Monday, July 30, 2012

Whitney killing resembles similar shooting in Valley

McAllen dust-up caused by the same fear

Hargill – In the darkness of night, terror stalks rural homes when an unfamiliar vehicle cruises by, parks in the dark, or its occupants start nosing around an isolated farmhouse.

The tiny hamlet of Hargill, Texas, sits at the intersection of two farm to market roads - FM 490 and 493 - in the rich valley floodplain farmlands just north of the border, about 25 miles northeast of McAllen and Reynosa.

There is an eerie similarity to what Pedro Alvarado's relatives are telling newsmen in the shooting of an ICE Agent who was doing a stakeout for the Department of Homeland Security of his home in a wooded area north of town on July 3, and the fatal deep night shooting of a 15-year-old girl at Whitney in a wooded area of the family's property near the corner of two rural highways - 933 and FM 1713 - on July 24.

In the Hargill shooting, Special Agent Kelton Harrison staked out a rural farm house in an "anticipated drug deal."

Mr. Alvarado and his two sons, one 18, the other 16, piled into the car and cruised past Agent Harrison's Jeep SUV, which was parked near their home.

The 16-year-old boy shot an estimated 6 rounds with a .22 rifle, shattering both the rear and front windshields of the vehicle.

The rifle shots wounded Agent Harrison in his back.

He put his Jeep in gear and fled, driving down the highway in an effort to escape the deadly onslaught.

Mr. Alvarado and the older brother, Arnoldo, shot numerous times with 9 mm handguns as the agent fled down the arrow-straight farm to market road that leads to the crossroads at Hargill.

When Agent Harrison lost control due to the shock of his wounds, his Jeep veered into another wooded area at the roadside.

Mr. Alvarado and his elder son are both charged in U.S. District Court with assault of a federal officer and knowingly carrying a firearm during a violent crime.

The younger son, whose name was witheld because of his youth, is charged with attempted capital murder in State District Court. It remains to be seen if he will be certified by a juvenile court as an adult.

Sentiment in the Hispanic community is running high. The local press has carried stories that assert juveniles are tried as adults in state courts because of a desire to punish them, while federal judges rarely if ever try juveniles in federal courts for their offenses.

A U.S. Magistrate declined to set bond on Mr. Alvarado and his son, noting for the record that the father's behavior showed “dangerous traits.”

In the Whitney case, when Edwin Odell Collins, a 40-year-old truck driver, saw the approach of flashlights focused on the ground, he assumed it was a band of people coming to get him and possibly harm his family.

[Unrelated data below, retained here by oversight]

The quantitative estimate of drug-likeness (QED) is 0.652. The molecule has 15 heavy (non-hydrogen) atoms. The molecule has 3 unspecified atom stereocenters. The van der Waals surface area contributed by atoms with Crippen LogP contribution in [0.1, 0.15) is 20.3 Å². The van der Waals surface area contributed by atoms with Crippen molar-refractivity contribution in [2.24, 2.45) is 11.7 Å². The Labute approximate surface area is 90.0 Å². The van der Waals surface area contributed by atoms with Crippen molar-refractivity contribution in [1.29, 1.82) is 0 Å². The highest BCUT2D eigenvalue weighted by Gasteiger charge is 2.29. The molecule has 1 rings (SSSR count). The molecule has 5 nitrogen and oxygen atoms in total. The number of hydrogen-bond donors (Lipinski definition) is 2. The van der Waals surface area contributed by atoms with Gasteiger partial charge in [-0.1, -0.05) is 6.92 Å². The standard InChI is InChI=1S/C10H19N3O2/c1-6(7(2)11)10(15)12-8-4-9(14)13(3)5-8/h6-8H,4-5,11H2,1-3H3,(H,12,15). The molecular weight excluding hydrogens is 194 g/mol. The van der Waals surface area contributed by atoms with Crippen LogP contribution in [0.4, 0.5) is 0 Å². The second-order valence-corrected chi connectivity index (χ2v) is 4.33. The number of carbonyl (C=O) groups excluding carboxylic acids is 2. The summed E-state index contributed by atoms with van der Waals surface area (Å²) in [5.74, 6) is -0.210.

He told investigators at the Hill County Sheriff's Department that he loaded a 12 gauge semiautomatic shotgun and urged his two sons and his daughter to get in the family's mini-van with him and flee.

They headed for the back door of the family's convenience store, which is located at the front of the family's home place and open 24 hours, but for some reason he changed his mind. The four of them alighted from the vehicle and began to run across the pasture for the perceived safety of a heavily wooded treeline.

He ordered his kids to fall back a hundred yards while he waited with the shotgun to kill the people with the flashlights.

But when he heard a scream, he turned and fired in the dark.

The blast struck his daughter in the back; she died at the scene of the shooting, where Mr Collins and his two sons hid in a state of terror for the rest of the night.

At daylight, they approached the store, where he asked his father if police had responded to a dropped call he had attempted to place to the 911 emergency line.

He didn't tell his father, the children's grandfather, that his daughter lay dead in the woods. According to Chief Deputy S. Girsh, Mr. Collins did not appear to be intoxicated by alcohol, under the influence of drugs, or suffering from a psychiatric emergency.

When his father said no, he had not heard anything from police, he and the two boys continued to the Hill County Sheriff's Office in Hillsboro, where he told investigating officers that he had shot his daughter and left her body in the woods without calling in for emergency medical assistance.

He is charged with the murder of his daughter, and has been released on a $500,000 surety bond.

1 comment:

  1. Similar...but still strange. I still feel there is something else happening....I don't know any of the people involved so I am speculating but perhaps Collins was in the midst of a meth induced halluciation. His first reaction was panic and certainty that "someone was trying to get him". But why? Most people who are sober and have no reason to don't react that way.